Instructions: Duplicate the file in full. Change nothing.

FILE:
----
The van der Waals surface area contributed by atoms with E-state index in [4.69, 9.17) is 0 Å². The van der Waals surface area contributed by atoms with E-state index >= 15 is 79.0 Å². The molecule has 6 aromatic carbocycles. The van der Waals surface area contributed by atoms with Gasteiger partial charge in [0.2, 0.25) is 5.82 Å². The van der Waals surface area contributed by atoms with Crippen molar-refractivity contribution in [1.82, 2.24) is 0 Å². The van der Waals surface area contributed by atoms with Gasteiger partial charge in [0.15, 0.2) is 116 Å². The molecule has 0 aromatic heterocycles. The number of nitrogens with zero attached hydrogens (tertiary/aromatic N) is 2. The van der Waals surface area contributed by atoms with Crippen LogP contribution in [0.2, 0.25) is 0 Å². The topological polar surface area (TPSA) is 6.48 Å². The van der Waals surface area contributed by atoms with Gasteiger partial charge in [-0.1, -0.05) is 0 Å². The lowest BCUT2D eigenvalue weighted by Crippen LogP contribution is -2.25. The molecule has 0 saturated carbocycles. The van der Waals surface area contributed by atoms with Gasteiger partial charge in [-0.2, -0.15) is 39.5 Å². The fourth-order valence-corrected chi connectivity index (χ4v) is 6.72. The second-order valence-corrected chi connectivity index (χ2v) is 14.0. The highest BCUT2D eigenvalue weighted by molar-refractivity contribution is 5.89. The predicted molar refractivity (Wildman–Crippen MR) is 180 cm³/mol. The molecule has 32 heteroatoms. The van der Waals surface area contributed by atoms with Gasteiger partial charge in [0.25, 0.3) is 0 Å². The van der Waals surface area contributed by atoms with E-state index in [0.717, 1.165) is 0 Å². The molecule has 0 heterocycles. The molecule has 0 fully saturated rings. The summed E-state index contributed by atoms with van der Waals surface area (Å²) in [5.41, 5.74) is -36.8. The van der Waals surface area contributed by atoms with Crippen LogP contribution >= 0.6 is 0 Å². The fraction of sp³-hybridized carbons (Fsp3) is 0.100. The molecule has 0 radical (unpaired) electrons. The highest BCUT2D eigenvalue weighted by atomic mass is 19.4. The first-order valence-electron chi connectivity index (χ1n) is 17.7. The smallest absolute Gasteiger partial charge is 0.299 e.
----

The van der Waals surface area contributed by atoms with E-state index in [4.69, 9.17) is 0 Å². The van der Waals surface area contributed by atoms with E-state index >= 15 is 79.0 Å². The molecule has 6 aromatic carbocycles. The van der Waals surface area contributed by atoms with Gasteiger partial charge in [0.2, 0.25) is 5.82 Å². The van der Waals surface area contributed by atoms with Crippen molar-refractivity contribution in [1.82, 2.24) is 0 Å². The van der Waals surface area contributed by atoms with Gasteiger partial charge in [0.15, 0.2) is 116 Å². The molecule has 0 aromatic heterocycles. The number of nitrogens with zero attached hydrogens (tertiary/aromatic N) is 2. The van der Waals surface area contributed by atoms with Crippen LogP contribution in [0.2, 0.25) is 0 Å². The topological polar surface area (TPSA) is 6.48 Å². The van der Waals surface area contributed by atoms with Gasteiger partial charge in [-0.1, -0.05) is 0 Å². The lowest BCUT2D eigenvalue weighted by Crippen LogP contribution is -2.25. The molecule has 0 saturated carbocycles. The van der Waals surface area contributed by atoms with Gasteiger partial charge in [-0.2, -0.15) is 39.5 Å². The fourth-order valence-corrected chi connectivity index (χ4v) is 6.72. The second-order valence-corrected chi connectivity index (χ2v) is 14.0. The highest BCUT2D eigenvalue weighted by molar-refractivity contribution is 5.89. The predicted molar refractivity (Wildman–Crippen MR) is 180 cm³/mol. The molecule has 32 heteroatoms. The van der Waals surface area contributed by atoms with Gasteiger partial charge in [0.25, 0.3) is 0 Å². The van der Waals surface area contributed by atoms with E-state index in [0.717, 1.165) is 0 Å². The molecule has 0 heterocycles. The molecule has 0 fully saturated rings. The summed E-state index contributed by atoms with van der Waals surface area (Å²) in [5.41, 5.74) is -36.8. The van der Waals surface area contributed by atoms with Crippen LogP contribution >= 0.6 is 0 Å². The fraction of sp³-hybridized carbons (Fsp3) is 0.100. The molecule has 0 radical (unpaired) electrons. The highest BCUT2D eigenvalue weighted by atomic mass is 19.4. The first-order valence-electron chi connectivity index (χ1n) is 17.7. The smallest absolute Gasteiger partial charge is 0.299 e.